Thursday, July 22, 2010

Oh Liz Lemon

"Where are you? I hear sunshine."

Tuesday, July 20, 2010

Oh Liz Lemon

Monday, July 19, 2010


The got the dvd of Volver from Blockbuster's sale back in Ithaca almost 2 years ago and I finally watched it last week. Volver's screenplays is phenomenal. I thoroughly loved it from start to finish. The story flows so well and it kept me interested the entire way. There are stories within stories and many many characters, each with their own histories; but the film never fell into disarray. The stories and histories build on top of each other to create a fruitful film.

As always, Penelope Cruz is amazing. I absolutely loved the scene where she sings/lip sync and the way she deals with the situations thrown at her. Along the way, we learn the reason why she is the way she is and the struggles she has been through. But Penelope Cruz is only one of many female characters. The others too have their stories to tell and it's so wonderful that Pedro Almodovar includes everyone into the film. There are the "dead" mother, the unaccomplished sister, the daughter who is becoming an adult, the neighbor who is struggling with cancer, and the friendly prostitute.

Lastly, in addition to the screenplay and actresses, the cinematography and artistic direction are eye catching. The colors explode onto the screen making a film about death and struggle ultimately beautiful and cheery. Volver is such a great film that gets everything right.

Such is life

Friday, July 9, 2010

The Class

So I am on a Palme d'Or run.

The Class is an unpretentious, documentary-like, and focused film that touches on so many important issues--race, socioeconomics, sexual orientation, the education system, parenting, and immigration. Like other Palme d'Or films, The Class is just as thought-provoking.

The film is actually quite uneasy to watch for me. Growing up, I went to public schools. From elementary school all the way till high school, most students (probably 95%) behaved very well. We got our work done, respected our instructors, and respected other students. The students in The Class is nothing like that. In the film "insolent" is used to describe the students a lot. But at the same time, you can tell some of these students are brilliant in the conventional way and perhaps in unconventional ways as well. The problem is that not everyone is going to grow up to be philosophers, professors, lawyers, or doctors. Some are to become musicians, police men and women, athletes, or farmers who still use their brains for their trade. Each student in the film has something special to offer and be discovered.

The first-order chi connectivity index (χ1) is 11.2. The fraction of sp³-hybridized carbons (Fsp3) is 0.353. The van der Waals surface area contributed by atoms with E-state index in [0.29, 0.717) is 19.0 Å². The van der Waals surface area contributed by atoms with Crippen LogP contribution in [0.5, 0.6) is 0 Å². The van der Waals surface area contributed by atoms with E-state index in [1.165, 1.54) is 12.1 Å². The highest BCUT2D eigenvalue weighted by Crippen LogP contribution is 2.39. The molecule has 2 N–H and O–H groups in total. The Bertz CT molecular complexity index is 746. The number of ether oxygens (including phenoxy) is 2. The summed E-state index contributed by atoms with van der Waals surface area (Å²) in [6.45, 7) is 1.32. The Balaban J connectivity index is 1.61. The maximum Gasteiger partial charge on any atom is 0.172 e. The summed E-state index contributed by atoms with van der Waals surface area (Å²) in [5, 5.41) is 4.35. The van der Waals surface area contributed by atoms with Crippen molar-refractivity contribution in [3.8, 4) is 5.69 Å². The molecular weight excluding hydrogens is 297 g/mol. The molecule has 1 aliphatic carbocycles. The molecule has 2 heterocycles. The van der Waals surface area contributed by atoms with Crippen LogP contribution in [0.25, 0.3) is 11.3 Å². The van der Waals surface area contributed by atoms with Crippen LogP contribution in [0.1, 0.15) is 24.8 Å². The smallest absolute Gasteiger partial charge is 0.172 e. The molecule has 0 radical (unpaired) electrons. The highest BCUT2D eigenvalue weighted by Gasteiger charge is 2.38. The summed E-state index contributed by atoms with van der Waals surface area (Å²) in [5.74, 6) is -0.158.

The camera takes on a very tightly focused mise en scene. Most frames are filled with only the characters' faces. We don't get to see a full picture of the classrooms until the end and the camera never leaves the school. The way the film is shot really focuses your attention on issues at hand and the characters. The Class is an unconventional and universal film that brings our attention to problems in our society.

The Wind that Shakes the Barley

(Meh, the trailer is a bit too Hollywood. Yuck.)

Raw. Powerful. Enlightening. The Wind that Shakes the Barley is one of the best Palme d’Or winners that I have seen, and it is so deserving of the Palme d’Or for its thought-provocation. It is so well written, edited, and delivered. It is also one of more uncomfortable films I have seen given its graphic scenes and ending. In one of the earlier scenes, I was sweating; I thought I was going to faint.

The character, Damien, played by Cillian Murphy is well developed. His beliefs, actions, emotions, and devotion to the war make the film what it is. This character gives the film substance, power, and structure. And there's such a unjust irony that happens to the character.

The Wind that Shakes the Barley is truly a gripping film that shares with the audience a story not often told. While I was studying in London, I heard of the Irish Republican Army (which is the army that the main characters of the film are in). All I know is that there are very few trash cans on the streets of London because during the 70s and 80s the IRA placed bombs in trash cans. And of course after learning about this, my impression of the IRA is that they are, in a way, terrorists. But after watching this film, I learned that everything happens for a reason. Not that placing bombs in trash cans is right, but obviously the IRA is getting the English back for something that happened many many years ago. Thus, this film is very enlightening, and I even learned that Irish is a language.

Thursday, July 8, 2010

Oh Liz Lemon

"She's very well read. She's very stylish, don't you think? And the most important thing is that she makes Jack happy. She's like a white geisha." - Liz on Phoebe, Jack's fiancée

Monday, July 5, 2010


Sorry for the lack of posts...I'm lazy.